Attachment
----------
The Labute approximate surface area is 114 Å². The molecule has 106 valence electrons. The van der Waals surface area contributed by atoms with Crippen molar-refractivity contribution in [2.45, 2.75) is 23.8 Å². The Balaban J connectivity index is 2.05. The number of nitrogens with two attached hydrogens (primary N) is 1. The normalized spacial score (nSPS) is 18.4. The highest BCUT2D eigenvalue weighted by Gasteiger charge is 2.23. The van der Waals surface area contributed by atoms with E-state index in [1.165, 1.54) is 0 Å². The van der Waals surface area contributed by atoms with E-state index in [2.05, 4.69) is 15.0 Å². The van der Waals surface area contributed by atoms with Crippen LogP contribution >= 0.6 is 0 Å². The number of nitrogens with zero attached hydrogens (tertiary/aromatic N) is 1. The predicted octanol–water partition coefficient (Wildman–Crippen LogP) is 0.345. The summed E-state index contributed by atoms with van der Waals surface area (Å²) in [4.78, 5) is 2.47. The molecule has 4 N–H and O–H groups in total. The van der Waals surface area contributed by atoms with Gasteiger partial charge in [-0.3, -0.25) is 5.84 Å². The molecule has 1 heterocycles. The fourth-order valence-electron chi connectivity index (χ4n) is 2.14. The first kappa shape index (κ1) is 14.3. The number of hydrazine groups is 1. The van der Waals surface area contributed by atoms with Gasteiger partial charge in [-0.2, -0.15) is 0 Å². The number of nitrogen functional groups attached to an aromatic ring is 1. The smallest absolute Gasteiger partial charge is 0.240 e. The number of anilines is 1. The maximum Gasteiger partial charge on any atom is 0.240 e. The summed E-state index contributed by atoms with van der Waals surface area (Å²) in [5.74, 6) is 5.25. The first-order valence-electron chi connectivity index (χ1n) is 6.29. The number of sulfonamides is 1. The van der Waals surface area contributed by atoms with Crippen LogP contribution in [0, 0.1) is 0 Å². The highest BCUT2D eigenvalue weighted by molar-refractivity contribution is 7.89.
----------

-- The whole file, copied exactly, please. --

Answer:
The Labute approximate surface area is 114 Å². The molecule has 106 valence electrons. The van der Waals surface area contributed by atoms with Crippen molar-refractivity contribution in [2.45, 2.75) is 23.8 Å². The Balaban J connectivity index is 2.05. The number of nitrogens with two attached hydrogens (primary N) is 1. The normalized spacial score (nSPS) is 18.4. The highest BCUT2D eigenvalue weighted by Gasteiger charge is 2.23. The van der Waals surface area contributed by atoms with E-state index in [1.165, 1.54) is 0 Å². The van der Waals surface area contributed by atoms with E-state index in [2.05, 4.69) is 15.0 Å². The van der Waals surface area contributed by atoms with Crippen LogP contribution >= 0.6 is 0 Å². The number of nitrogens with zero attached hydrogens (tertiary/aromatic N) is 1. The predicted octanol–water partition coefficient (Wildman–Crippen LogP) is 0.345. The summed E-state index contributed by atoms with van der Waals surface area (Å²) in [4.78, 5) is 2.47. The molecule has 4 N–H and O–H groups in total. The van der Waals surface area contributed by atoms with Gasteiger partial charge in [-0.3, -0.25) is 5.84 Å². The molecule has 1 heterocycles. The fourth-order valence-electron chi connectivity index (χ4n) is 2.14. The first kappa shape index (κ1) is 14.3. The number of hydrazine groups is 1. The van der Waals surface area contributed by atoms with Gasteiger partial charge in [-0.2, -0.15) is 0 Å². The number of nitrogen functional groups attached to an aromatic ring is 1. The smallest absolute Gasteiger partial charge is 0.240 e. The number of anilines is 1. The maximum Gasteiger partial charge on any atom is 0.240 e. The summed E-state index contributed by atoms with van der Waals surface area (Å²) in [5.74, 6) is 5.25. The first-order valence-electron chi connectivity index (χ1n) is 6.29. The number of sulfonamides is 1. The van der Waals surface area contributed by atoms with Crippen LogP contribution in [0, 0.1) is 0 Å². The highest BCUT2D eigenvalue weighted by molar-refractivity contribution is 7.89.